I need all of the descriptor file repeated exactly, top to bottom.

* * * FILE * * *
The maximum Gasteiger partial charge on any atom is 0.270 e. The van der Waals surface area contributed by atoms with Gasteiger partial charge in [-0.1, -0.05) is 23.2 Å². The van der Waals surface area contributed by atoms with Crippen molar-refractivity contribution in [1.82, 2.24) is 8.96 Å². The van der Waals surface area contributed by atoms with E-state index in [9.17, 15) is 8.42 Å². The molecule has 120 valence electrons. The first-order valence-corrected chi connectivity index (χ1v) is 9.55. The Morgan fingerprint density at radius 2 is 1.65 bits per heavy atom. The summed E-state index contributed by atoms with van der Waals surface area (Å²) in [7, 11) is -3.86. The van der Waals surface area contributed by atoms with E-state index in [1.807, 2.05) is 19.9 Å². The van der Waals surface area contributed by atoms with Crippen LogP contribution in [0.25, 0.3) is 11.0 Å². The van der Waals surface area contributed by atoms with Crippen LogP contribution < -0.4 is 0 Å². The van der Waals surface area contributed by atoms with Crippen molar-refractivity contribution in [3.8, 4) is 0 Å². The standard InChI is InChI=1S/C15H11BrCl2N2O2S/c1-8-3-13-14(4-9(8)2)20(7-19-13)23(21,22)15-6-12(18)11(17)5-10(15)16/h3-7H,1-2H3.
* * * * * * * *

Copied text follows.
The maximum Gasteiger partial charge on any atom is 0.270 e. The van der Waals surface area contributed by atoms with Gasteiger partial charge in [-0.1, -0.05) is 23.2 Å². The van der Waals surface area contributed by atoms with Crippen molar-refractivity contribution in [1.82, 2.24) is 8.96 Å². The van der Waals surface area contributed by atoms with E-state index in [9.17, 15) is 8.42 Å². The molecule has 120 valence electrons. The first-order valence-corrected chi connectivity index (χ1v) is 9.55. The Morgan fingerprint density at radius 2 is 1.65 bits per heavy atom. The summed E-state index contributed by atoms with van der Waals surface area (Å²) in [7, 11) is -3.86. The van der Waals surface area contributed by atoms with E-state index in [1.807, 2.05) is 19.9 Å². The van der Waals surface area contributed by atoms with Crippen LogP contribution in [0.25, 0.3) is 11.0 Å². The van der Waals surface area contributed by atoms with Crippen LogP contribution < -0.4 is 0 Å². The van der Waals surface area contributed by atoms with Crippen molar-refractivity contribution in [3.8, 4) is 0 Å². The standard InChI is InChI=1S/C15H11BrCl2N2O2S/c1-8-3-13-14(4-9(8)2)20(7-19-13)23(21,22)15-6-12(18)11(17)5-10(15)16/h3-7H,1-2H3.